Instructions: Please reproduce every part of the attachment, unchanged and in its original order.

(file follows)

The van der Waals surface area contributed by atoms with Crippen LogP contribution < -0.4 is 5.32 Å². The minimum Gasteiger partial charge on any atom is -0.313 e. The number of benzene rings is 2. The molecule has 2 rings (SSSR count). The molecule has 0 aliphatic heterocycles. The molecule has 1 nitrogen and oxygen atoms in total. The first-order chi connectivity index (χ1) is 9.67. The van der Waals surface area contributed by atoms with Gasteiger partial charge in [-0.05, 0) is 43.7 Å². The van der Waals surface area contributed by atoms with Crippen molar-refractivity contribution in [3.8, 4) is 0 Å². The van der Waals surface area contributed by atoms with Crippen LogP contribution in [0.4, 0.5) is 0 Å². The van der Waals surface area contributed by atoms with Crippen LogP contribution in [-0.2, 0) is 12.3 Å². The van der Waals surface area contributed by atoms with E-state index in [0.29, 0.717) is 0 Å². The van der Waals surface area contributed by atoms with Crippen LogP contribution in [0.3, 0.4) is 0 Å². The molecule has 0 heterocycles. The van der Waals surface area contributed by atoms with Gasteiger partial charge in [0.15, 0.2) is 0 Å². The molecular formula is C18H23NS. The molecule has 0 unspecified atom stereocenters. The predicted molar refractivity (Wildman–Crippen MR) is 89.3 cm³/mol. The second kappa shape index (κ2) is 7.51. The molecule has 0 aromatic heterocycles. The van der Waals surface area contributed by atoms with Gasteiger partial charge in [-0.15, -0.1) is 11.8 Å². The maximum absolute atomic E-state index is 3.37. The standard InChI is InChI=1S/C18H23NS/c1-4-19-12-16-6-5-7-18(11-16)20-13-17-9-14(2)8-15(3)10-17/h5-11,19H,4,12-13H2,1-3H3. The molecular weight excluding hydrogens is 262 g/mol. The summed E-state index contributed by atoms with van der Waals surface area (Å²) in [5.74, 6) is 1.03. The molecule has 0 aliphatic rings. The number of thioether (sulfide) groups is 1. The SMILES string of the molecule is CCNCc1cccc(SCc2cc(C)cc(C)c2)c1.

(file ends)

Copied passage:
The van der Waals surface area contributed by atoms with Crippen LogP contribution < -0.4 is 5.32 Å². The minimum Gasteiger partial charge on any atom is -0.313 e. The number of benzene rings is 2. The molecule has 2 rings (SSSR count). The molecule has 0 aliphatic heterocycles. The molecule has 1 nitrogen and oxygen atoms in total. The first-order chi connectivity index (χ1) is 9.67. The van der Waals surface area contributed by atoms with Gasteiger partial charge in [-0.05, 0) is 43.7 Å². The van der Waals surface area contributed by atoms with Crippen molar-refractivity contribution in [3.8, 4) is 0 Å². The van der Waals surface area contributed by atoms with Crippen LogP contribution in [0.4, 0.5) is 0 Å². The van der Waals surface area contributed by atoms with Crippen LogP contribution in [-0.2, 0) is 12.3 Å². The van der Waals surface area contributed by atoms with E-state index in [0.29, 0.717) is 0 Å². The van der Waals surface area contributed by atoms with Crippen LogP contribution in [0.3, 0.4) is 0 Å². The molecule has 0 heterocycles. The van der Waals surface area contributed by atoms with Gasteiger partial charge in [0.15, 0.2) is 0 Å². The molecular formula is C18H23NS. The molecule has 0 unspecified atom stereocenters. The predicted molar refractivity (Wildman–Crippen MR) is 89.3 cm³/mol. The second kappa shape index (κ2) is 7.51. The molecule has 0 aromatic heterocycles. The van der Waals surface area contributed by atoms with Gasteiger partial charge in [-0.15, -0.1) is 11.8 Å². The maximum absolute atomic E-state index is 3.37. The standard InChI is InChI=1S/C18H23NS/c1-4-19-12-16-6-5-7-18(11-16)20-13-17-9-14(2)8-15(3)10-17/h5-11,19H,4,12-13H2,1-3H3. The molecular weight excluding hydrogens is 262 g/mol. The summed E-state index contributed by atoms with van der Waals surface area (Å²) in [5.74, 6) is 1.03. The molecule has 0 aliphatic rings. The number of thioether (sulfide) groups is 1. The SMILES string of the molecule is CCNCc1cccc(SCc2cc(C)cc(C)c2)c1.